The Potential and Flux Landscape for Complex Physical and Biological SystemsWhen: Thursday, March 13, 2014 at 4:00 pm
Where: DA 114
Speaker: Jin Wang
Organization: Departments of Chemistry and Physics, State University of New York at Stony Book
Sponsor: Physics Colloquium
Complex systems are everywhere around us ranging from physical to biological objects. These are often open systems with inputs of energy and information from outside. Uncovering the organization principles and physical quantification of complex non-equilibrium open systems are essential for understanding the global function and stability. This presents us a great challenge. In this talk, we summarize our recent efforts in this direction. We found that the dynamics of complex systems can be determined by two driving forces. One is the gradient of the underlying landscape and the other is from the curl flux. The underlying landscape is linked to the probability distribution of the steady state and provides a global picture for describing the complex system. We found that the landscape can be used to quantify the global stability and robustness of the system. The non-zero flux breaks the detailed balance and therefore gives a quantitative measure of how far away the system is from the equilibrium state, reflecting the degree of the energy input to the system. Our decomposition of the driving forces of complex systems into landscape gradient and curl flux establishes the link between the dynamics and the underlying thermodynamic non-equilibrium nature. We applied our theory to several physical and biological systems such as cell cycle, stem cell differentiation and reprograming, neural networks, evolution, ecology and chaos. For cell cycle oscillations, we found the underlying landscape has a Mexican hat ring shape topology. The height of the Mexican hat determines the global stability. The landscape gradient attracts the system down to the oscillation ring. The curl flux is the driving force for coherent oscillation on the ring. Further applications to active matter are expected.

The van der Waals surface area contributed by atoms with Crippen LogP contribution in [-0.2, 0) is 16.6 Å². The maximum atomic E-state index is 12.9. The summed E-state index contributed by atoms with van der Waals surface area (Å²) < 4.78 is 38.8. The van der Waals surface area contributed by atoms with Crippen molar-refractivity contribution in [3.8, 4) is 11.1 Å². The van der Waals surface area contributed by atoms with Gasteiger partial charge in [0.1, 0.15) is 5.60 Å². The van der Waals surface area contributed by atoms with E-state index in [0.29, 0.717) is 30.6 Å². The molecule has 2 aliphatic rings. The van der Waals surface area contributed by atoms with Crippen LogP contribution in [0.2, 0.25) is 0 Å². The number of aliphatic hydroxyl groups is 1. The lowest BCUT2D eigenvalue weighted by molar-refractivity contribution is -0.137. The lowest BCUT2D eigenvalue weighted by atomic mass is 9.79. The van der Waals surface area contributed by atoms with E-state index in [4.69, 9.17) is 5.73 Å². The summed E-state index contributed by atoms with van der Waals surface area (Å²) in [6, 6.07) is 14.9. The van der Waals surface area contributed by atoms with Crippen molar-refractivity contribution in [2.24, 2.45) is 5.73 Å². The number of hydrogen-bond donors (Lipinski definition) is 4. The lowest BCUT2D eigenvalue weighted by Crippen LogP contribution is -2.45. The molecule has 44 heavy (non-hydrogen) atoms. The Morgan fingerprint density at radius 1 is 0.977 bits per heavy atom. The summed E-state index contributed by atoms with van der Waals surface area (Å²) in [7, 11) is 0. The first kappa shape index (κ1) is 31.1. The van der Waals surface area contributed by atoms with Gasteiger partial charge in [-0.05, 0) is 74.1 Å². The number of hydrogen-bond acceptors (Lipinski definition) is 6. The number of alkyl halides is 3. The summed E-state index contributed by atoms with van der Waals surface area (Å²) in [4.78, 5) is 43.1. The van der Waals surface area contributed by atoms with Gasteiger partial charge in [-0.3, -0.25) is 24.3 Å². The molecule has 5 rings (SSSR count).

Host: Assistant Professor Paul Whitford